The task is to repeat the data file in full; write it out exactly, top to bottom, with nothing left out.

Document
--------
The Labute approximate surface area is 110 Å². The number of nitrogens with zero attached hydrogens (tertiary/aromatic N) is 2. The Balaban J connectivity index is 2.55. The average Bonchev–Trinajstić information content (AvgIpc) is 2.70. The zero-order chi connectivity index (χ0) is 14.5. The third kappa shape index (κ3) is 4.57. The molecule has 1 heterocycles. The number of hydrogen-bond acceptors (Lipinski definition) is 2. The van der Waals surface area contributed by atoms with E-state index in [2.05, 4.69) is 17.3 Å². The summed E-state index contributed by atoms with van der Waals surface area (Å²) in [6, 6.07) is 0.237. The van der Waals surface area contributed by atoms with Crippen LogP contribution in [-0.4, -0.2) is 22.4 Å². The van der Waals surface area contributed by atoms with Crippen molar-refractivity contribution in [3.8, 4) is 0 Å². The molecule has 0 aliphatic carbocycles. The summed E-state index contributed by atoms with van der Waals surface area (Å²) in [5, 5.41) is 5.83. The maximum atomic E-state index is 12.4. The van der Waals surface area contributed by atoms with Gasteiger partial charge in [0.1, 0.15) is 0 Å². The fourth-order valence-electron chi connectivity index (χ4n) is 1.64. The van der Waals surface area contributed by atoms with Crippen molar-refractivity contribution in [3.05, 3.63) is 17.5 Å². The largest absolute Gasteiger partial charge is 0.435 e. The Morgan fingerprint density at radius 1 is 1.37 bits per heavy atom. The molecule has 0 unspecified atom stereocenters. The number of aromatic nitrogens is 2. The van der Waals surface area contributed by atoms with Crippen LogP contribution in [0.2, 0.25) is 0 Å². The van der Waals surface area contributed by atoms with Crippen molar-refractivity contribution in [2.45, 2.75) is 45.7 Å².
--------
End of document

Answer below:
The Labute approximate surface area is 110 Å². The number of nitrogens with zero attached hydrogens (tertiary/aromatic N) is 2. The Balaban J connectivity index is 2.55. The average Bonchev–Trinajstić information content (AvgIpc) is 2.70. The zero-order chi connectivity index (χ0) is 14.5. The third kappa shape index (κ3) is 4.57. The molecule has 1 heterocycles. The number of hydrogen-bond acceptors (Lipinski definition) is 2. The van der Waals surface area contributed by atoms with E-state index in [2.05, 4.69) is 17.3 Å². The summed E-state index contributed by atoms with van der Waals surface area (Å²) in [6, 6.07) is 0.237. The van der Waals surface area contributed by atoms with Crippen LogP contribution in [-0.4, -0.2) is 22.4 Å². The van der Waals surface area contributed by atoms with Crippen molar-refractivity contribution in [3.8, 4) is 0 Å². The molecule has 0 aliphatic carbocycles. The summed E-state index contributed by atoms with van der Waals surface area (Å²) in [5, 5.41) is 5.83. The maximum atomic E-state index is 12.4. The van der Waals surface area contributed by atoms with Gasteiger partial charge in [0.1, 0.15) is 0 Å². The fourth-order valence-electron chi connectivity index (χ4n) is 1.64. The van der Waals surface area contributed by atoms with Crippen molar-refractivity contribution in [3.05, 3.63) is 17.5 Å². The largest absolute Gasteiger partial charge is 0.435 e. The Morgan fingerprint density at radius 1 is 1.37 bits per heavy atom. The molecule has 0 unspecified atom stereocenters. The number of aromatic nitrogens is 2. The van der Waals surface area contributed by atoms with Crippen LogP contribution in [0.2, 0.25) is 0 Å². The van der Waals surface area contributed by atoms with Crippen molar-refractivity contribution in [2.45, 2.75) is 45.7 Å².